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Environmental report in China targets Apple, suppliers

Chinese people line up to buy iPhone 4 at a new Apple store in Beijing, China.

Steve Chiotakis: In China, a prominent environmental group is accusing suppliers for computer giant Apple of widespread pollution. It's calling on Apple to come out and identify which companies and factories help build its products.

But as Marketplace China bureau chief Rob Schmitz reports, Apple's not saying much.


Rob Schmitz: In a video released with the report, a sad violin plays behind an old man navigating a waterway of polluted milky-white water. According to the report, the water he's paddling through is discharge from a factory along the Yangzee River that makes circuit boards for Apple.

The man says: "This generation drinks polluted water, the next one will drink poisoned water."

Ma Jun, the report's author, says samples of the water found the concentration of the heavy metal nickel to be 11 times the amount allowed by Chinese law.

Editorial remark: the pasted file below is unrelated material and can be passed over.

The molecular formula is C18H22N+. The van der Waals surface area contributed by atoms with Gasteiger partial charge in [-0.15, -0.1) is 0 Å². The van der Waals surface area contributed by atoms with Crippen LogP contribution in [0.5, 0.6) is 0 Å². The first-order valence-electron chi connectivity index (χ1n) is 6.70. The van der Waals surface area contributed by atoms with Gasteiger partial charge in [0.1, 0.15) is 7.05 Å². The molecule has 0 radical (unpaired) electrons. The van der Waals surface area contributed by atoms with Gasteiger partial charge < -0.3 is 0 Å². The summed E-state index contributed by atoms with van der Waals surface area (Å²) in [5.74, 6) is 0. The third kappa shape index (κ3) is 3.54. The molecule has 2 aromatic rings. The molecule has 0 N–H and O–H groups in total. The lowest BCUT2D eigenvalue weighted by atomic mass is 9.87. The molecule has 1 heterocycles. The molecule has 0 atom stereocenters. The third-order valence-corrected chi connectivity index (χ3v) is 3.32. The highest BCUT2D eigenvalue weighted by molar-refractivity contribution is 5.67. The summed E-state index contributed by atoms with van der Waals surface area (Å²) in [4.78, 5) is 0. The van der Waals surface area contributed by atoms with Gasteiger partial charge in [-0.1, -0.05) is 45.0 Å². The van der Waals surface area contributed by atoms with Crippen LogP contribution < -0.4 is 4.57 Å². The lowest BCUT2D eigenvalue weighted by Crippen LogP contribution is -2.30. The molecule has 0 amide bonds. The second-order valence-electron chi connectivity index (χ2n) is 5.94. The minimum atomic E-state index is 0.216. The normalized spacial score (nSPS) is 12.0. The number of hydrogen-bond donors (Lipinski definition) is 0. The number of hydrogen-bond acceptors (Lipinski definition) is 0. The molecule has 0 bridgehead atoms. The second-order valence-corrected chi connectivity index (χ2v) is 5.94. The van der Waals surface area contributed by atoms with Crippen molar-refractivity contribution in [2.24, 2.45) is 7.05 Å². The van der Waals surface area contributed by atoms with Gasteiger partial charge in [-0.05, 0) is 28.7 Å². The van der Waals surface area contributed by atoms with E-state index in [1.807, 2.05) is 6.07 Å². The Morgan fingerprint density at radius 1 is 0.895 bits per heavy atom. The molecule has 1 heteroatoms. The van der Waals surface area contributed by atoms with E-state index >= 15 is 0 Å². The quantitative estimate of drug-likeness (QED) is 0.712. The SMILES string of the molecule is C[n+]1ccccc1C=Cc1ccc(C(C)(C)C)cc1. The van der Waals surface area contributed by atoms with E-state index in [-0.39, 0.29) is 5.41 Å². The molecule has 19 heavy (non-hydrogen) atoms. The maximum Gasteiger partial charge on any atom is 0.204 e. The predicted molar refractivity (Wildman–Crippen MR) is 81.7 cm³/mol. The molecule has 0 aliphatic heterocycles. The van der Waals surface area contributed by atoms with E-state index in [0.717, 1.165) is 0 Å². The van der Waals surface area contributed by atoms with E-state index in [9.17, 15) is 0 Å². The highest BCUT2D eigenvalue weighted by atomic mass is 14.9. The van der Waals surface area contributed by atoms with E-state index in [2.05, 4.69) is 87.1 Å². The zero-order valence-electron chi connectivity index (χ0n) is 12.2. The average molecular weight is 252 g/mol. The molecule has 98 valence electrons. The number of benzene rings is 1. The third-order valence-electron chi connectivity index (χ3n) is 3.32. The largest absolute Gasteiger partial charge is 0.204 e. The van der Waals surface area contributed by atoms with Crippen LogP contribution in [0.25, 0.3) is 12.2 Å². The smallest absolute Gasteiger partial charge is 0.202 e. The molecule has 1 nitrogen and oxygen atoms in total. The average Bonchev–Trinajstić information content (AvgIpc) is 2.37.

Ma Jun: Apple is taking advantage of the loopholes in the management system of China and they collaborate with all these bad polluters at the expenses of the environment and of local public health.

In an email to Ma's group, Apple said several of the companies listed in the report were not Apple suppliers, but it wouldn't specify which ones. As a rule, Apple doesn't identify its suppliers. Ma's group is trying to change that. Apple did offer to hold a conference call with the group about the report.

In Shanghai, I'm Rob Schmitz, for Marketplace.

About the author

Rob Schmitz is Marketplace’s China correspondent in Shanghai.

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